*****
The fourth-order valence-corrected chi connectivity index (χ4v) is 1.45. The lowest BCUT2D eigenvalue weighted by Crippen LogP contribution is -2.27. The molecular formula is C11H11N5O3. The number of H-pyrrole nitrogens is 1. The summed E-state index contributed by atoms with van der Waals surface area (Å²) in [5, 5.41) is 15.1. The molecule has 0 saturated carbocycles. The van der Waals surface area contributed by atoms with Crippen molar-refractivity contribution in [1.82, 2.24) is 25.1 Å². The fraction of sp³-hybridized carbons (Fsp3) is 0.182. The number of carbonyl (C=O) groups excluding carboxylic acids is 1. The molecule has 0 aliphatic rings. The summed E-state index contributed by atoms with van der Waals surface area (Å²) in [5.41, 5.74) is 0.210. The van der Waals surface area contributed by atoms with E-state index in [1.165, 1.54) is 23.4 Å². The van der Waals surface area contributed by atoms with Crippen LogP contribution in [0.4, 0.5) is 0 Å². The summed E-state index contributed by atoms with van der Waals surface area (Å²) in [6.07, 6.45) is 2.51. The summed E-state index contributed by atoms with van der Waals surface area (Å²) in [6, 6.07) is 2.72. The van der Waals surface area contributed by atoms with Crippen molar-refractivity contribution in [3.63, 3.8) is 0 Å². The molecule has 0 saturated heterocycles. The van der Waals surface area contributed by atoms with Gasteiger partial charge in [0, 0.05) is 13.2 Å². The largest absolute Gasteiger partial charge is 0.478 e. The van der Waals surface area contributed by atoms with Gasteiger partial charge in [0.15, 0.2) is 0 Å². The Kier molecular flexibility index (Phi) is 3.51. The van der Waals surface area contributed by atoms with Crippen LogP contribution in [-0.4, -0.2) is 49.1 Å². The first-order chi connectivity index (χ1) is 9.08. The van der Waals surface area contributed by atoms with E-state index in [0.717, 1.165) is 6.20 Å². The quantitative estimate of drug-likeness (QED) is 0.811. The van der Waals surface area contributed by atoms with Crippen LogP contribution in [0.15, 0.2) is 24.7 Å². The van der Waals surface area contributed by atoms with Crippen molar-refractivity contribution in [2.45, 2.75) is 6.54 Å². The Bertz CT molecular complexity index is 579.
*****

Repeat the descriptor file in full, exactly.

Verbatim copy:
The fourth-order valence-corrected chi connectivity index (χ4v) is 1.45. The lowest BCUT2D eigenvalue weighted by Crippen LogP contribution is -2.27. The molecular formula is C11H11N5O3. The number of H-pyrrole nitrogens is 1. The summed E-state index contributed by atoms with van der Waals surface area (Å²) in [5, 5.41) is 15.1. The molecule has 0 saturated carbocycles. The van der Waals surface area contributed by atoms with Crippen molar-refractivity contribution in [1.82, 2.24) is 25.1 Å². The fraction of sp³-hybridized carbons (Fsp3) is 0.182. The number of carbonyl (C=O) groups excluding carboxylic acids is 1. The molecule has 0 aliphatic rings. The summed E-state index contributed by atoms with van der Waals surface area (Å²) in [5.41, 5.74) is 0.210. The van der Waals surface area contributed by atoms with E-state index in [1.165, 1.54) is 23.4 Å². The van der Waals surface area contributed by atoms with Crippen LogP contribution in [0.4, 0.5) is 0 Å². The summed E-state index contributed by atoms with van der Waals surface area (Å²) in [6.07, 6.45) is 2.51. The summed E-state index contributed by atoms with van der Waals surface area (Å²) in [6, 6.07) is 2.72. The van der Waals surface area contributed by atoms with Crippen molar-refractivity contribution in [3.63, 3.8) is 0 Å². The molecule has 0 saturated heterocycles. The van der Waals surface area contributed by atoms with Gasteiger partial charge in [0, 0.05) is 13.2 Å². The largest absolute Gasteiger partial charge is 0.478 e. The van der Waals surface area contributed by atoms with Gasteiger partial charge in [0.15, 0.2) is 0 Å². The Kier molecular flexibility index (Phi) is 3.51. The van der Waals surface area contributed by atoms with Crippen LogP contribution in [-0.4, -0.2) is 49.1 Å². The first-order chi connectivity index (χ1) is 9.08. The van der Waals surface area contributed by atoms with E-state index in [0.717, 1.165) is 6.20 Å². The quantitative estimate of drug-likeness (QED) is 0.811. The van der Waals surface area contributed by atoms with Crippen LogP contribution in [0.15, 0.2) is 24.7 Å². The van der Waals surface area contributed by atoms with Crippen molar-refractivity contribution in [2.45, 2.75) is 6.54 Å². The Bertz CT molecular complexity index is 579.